Obesity is associated with chronic, low-grade inflammation, which can disrupt homeostasis within tissue microenvironments. Given the correlation between obesity and relative risk of death from cancer, we investigated whether obesity-associated inflammation promotes metastatic progression. We demonstrate that obesity causes lung neutrophilia in otherwise normal mice, which is further exacerbated by the presence of a primary tumour. The increase in lung neutrophils translates to increased breast cancer metastasis to this site, in a GM-CSF- and IL5-dependent manner. Importantly, weight loss is sufficient to reverse this effect, and reduce serum levels of GM-CSF and IL5 in both mouse models and humans. Our data indicate that special consideration of the obese patient population is critical for effective management of cancer progression.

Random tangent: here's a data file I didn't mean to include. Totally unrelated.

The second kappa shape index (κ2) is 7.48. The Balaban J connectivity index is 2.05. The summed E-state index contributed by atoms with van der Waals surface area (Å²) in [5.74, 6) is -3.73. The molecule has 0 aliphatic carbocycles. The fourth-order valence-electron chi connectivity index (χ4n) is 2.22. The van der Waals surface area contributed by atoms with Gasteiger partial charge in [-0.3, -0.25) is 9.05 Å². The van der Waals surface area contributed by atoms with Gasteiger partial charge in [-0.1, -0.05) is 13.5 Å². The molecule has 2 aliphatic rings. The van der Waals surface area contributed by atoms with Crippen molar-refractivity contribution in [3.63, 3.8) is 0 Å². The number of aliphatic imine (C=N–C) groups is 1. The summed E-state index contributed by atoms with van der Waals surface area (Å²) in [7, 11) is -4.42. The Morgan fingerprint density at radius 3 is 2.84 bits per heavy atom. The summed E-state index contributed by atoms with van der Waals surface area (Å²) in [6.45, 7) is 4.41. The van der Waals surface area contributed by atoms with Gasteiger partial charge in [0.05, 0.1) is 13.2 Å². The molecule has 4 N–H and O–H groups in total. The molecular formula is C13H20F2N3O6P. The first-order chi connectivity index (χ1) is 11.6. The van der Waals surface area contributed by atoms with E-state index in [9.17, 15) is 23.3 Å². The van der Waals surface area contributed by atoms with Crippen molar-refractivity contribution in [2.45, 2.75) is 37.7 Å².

ASJC Scopus subject areas
- Cell Biology